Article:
If I was Prime Minister of Trinidad and Tobago…

Post 491.

WHEN referring to UWI’s political and intellectual leadership, people typically cited the Black Power moment of the 1970s, and students’ contribution to mobilising and transformation. As absolutely important as that history is, I often found such nostalgia almost negated the decades that followed.

Following the 1970s, there was insistently radical thought and action that sought to dismantle the status quo of intersecting race, class, gender, sexual and disability hierarchies. Such radicalism wasn’t always well-received, and was frequently marginalised, misunderstood and misrepresented, but it was always absolutely positioned as the business of the UWI.

There had been a fearless and visionary feminist revolution in the Caribbean, to which the UWI and its students contributed, and which challenged and transformed all of our lives as well as the basic foundations of scholarship, statehood and movement-building.

I thought we needed UWI principals to refer to these later decades of feminist-informed social justice struggle as they did to the period of 1970s, claiming them with a sense of pride.

For the UWI remained at the forefront of a Caribbean radical tradition that sought to disrupt the continuing coloniality of patriarchy and transphobia, ableism and the Anthropocene as much as students once marched against white supremacy.

That principal is now here. Brilliantly, she’s long been part of these very struggles, showing it’s not just about having a woman at the top. It’s about having a woman who is also a transformational leader.

At Saturday’s induction of Professor Rose-Marie Belle Antoine as principal, I thought that for all the decades since I’ve been on campus as a graduate student, this is the kind of leadership about which I’ve dreamed.

She has also long been at the forefront of a contemporary Caribbean radicalism in which gender justice and LBGTI rights are just as important as the rights of people with disabilities, women’s rights to safe and legal abortion, indigenous rights to sovereignty, and migrant rights to belonging.

For those looking for such inclusion and change at the UWI and in our region, it’s the first time it feels like there’s no need to lobby, play nice, be patient or have to explain basics established by scholarship 40 years ago, such as why gender matters.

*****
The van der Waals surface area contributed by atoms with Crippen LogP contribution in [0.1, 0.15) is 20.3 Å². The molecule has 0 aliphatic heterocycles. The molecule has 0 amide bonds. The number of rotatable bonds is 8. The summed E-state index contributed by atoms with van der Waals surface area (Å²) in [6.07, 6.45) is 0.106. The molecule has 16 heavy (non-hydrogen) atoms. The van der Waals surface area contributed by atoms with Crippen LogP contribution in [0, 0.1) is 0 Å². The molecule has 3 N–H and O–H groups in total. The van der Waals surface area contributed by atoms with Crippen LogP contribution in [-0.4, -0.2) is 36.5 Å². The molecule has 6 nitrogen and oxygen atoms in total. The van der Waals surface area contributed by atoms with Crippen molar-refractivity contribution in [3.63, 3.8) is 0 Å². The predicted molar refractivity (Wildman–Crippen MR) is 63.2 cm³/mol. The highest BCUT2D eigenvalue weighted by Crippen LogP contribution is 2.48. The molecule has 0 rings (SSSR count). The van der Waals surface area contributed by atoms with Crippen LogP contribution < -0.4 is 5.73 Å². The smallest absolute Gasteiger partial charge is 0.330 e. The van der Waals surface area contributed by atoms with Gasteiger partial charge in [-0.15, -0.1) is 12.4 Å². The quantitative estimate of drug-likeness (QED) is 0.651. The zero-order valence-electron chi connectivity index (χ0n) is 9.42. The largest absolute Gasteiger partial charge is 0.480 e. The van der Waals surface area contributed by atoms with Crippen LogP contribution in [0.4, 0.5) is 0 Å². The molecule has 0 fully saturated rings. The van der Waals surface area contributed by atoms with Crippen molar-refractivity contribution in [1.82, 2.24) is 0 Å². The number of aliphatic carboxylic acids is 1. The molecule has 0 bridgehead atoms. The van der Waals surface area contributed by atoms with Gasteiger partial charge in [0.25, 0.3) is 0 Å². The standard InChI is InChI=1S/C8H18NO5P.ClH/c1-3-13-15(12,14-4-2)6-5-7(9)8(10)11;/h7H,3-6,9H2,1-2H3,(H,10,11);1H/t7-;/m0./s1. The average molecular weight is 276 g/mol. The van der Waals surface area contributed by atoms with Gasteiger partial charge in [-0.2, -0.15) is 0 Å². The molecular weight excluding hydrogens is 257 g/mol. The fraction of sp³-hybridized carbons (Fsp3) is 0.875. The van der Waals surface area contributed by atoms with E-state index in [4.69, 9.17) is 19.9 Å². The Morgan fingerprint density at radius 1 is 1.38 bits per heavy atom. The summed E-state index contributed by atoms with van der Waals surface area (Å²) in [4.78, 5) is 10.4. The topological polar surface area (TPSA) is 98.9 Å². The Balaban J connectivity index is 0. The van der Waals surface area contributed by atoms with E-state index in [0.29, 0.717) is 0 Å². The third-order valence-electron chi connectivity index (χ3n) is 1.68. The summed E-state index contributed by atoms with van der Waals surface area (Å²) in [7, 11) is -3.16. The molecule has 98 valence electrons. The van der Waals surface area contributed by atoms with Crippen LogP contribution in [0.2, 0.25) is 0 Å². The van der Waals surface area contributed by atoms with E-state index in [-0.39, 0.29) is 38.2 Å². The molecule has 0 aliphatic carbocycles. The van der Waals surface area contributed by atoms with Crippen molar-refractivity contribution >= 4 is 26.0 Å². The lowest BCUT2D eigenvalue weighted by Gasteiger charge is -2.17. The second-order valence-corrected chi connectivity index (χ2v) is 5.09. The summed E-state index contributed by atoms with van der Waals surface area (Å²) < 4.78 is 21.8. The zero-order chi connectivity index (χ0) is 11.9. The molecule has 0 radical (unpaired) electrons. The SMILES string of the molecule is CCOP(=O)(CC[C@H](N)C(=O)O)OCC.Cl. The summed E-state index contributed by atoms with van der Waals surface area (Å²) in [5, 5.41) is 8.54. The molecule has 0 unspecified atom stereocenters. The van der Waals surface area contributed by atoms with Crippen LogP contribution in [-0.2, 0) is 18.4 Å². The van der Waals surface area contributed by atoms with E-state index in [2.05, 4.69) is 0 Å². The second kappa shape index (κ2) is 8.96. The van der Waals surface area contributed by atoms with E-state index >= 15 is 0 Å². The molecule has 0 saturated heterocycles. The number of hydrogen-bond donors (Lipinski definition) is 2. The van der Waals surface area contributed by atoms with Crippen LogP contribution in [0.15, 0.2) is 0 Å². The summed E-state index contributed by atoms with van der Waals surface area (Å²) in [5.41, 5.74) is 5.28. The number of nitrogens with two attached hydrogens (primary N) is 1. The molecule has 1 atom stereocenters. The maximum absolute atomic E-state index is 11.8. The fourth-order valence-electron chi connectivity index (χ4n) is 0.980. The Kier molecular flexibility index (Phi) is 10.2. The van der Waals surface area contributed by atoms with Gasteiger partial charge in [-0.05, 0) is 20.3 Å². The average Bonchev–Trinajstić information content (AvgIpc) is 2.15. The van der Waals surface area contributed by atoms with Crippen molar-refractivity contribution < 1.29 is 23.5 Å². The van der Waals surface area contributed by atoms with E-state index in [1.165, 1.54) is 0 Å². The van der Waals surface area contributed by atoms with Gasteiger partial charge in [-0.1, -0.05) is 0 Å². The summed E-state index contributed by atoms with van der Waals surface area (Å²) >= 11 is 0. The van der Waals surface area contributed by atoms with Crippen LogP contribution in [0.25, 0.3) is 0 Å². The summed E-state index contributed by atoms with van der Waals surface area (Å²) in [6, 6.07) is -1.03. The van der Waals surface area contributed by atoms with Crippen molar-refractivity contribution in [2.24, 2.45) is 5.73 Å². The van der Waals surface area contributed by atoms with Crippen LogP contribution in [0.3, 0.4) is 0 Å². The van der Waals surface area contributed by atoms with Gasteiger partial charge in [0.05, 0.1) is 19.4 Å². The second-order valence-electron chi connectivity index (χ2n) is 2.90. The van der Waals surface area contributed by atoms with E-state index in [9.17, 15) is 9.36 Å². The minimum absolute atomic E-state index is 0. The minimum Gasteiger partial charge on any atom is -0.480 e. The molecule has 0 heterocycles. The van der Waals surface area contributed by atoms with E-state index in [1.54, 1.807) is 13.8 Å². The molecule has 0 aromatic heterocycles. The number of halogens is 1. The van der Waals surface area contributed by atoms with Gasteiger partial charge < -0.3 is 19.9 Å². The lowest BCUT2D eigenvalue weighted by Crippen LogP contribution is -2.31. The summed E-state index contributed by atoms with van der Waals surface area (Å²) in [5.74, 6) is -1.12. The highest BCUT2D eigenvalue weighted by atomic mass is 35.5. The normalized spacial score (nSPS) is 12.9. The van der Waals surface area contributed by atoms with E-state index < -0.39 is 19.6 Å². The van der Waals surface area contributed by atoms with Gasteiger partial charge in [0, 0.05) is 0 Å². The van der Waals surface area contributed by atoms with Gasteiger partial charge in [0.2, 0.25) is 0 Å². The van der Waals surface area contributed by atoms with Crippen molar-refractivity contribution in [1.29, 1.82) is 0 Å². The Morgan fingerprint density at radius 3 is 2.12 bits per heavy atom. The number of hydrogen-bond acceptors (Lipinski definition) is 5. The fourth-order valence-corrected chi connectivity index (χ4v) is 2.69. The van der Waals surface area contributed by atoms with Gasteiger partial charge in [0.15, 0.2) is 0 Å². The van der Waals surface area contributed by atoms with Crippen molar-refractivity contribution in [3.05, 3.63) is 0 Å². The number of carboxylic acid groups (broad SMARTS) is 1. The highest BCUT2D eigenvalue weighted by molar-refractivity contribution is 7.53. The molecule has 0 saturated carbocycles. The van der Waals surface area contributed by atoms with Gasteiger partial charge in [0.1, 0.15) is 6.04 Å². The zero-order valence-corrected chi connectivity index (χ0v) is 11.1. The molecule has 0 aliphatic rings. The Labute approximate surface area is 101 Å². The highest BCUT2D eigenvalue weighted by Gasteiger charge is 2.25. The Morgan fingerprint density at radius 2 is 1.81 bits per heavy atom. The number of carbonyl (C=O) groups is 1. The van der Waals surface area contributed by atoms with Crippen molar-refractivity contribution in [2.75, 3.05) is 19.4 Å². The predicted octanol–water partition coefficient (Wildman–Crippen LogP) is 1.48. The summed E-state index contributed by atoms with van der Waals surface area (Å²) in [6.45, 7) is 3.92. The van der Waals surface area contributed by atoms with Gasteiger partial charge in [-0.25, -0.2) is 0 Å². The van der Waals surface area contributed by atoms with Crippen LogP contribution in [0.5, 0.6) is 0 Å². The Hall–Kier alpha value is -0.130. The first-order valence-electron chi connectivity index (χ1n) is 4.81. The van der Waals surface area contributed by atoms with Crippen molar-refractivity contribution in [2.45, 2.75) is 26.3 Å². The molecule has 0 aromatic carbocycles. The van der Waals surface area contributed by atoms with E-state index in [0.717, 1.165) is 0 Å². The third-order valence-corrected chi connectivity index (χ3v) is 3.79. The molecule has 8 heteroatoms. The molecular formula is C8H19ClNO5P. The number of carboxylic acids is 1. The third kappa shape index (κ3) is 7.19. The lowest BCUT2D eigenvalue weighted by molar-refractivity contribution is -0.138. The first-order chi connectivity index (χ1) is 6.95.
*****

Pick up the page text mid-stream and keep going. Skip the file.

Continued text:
Different people want different things from campus principals. Some are looking for administrative reforms, others for increased revenue, settling of disputes, policy implementation, more patents and factories, more private sector partnerships or more public impact.

I’ve looked for political and intellectual leadership. For me, that’s the core contribution of a university, making it different from the State, corporate sector and vocational education.

Universities are where independent thought and freedom, and a connection between inquiry and social responsibility, are nurtured as their own ends, and because these are also social necessities. It’s what we contribute to social good, not being defined by either political power or profit.

The neoliberal push of the last 20 years to measure everything by metrics, funding and the bottom line, combined with global economic precarity that reduced both scholarships and students’ financial capacity, put pressure on universities everywhere.

We all had to pivot to job market preparation and income generation. Yet, universities must also always question market logic as much as they contend with its demands.

Some disciplines can produce what is useful to housewives, available at grocery stores, manufactured locally, designed in response to our contexts and time, inspired by Caribbean creative traditions, and home-grown in our Caribbean soils.

Others address issues of health, work-life balance, violence, poverty, ecological destruction and gender inequity through changing public consciousness and policy. Some can be easily packaged. Others – such as poetry, philosophy or history– are less income-generating, although of no lesser worth.

Our business is therefore entrepreneurship, product invention and monetary stability as much as activism, educational access, social and economic rights, historical grounding, and undisciplined imagination.

As Principal Belle Antoine put it, we have a role in “healing our wounded society,” challenging discrimination, and collaborating to “save the planet and ourselves” through bringing expertise to people and people’s expertise to greater potential.

It feels like a radical coming-of-age in UWI St Augustine’s history, 40 years after the 1970s, with a woman at the helm who gets that the economic crises we must weather have made intersections among gender, sexual, social, economic and climate justice ever more urgent, rather than superfluous.

Similarly, although we labour in the vineyard of wealth creation, such labour should not define our purpose, identity, value or humanity as a university, as a region or as future generations.

The (If I was…) Prime Minister of Trinidad and Tobago responds to the Highway Re-route Movement during the second hunger strike of Dr. Wayne Kublalsingh.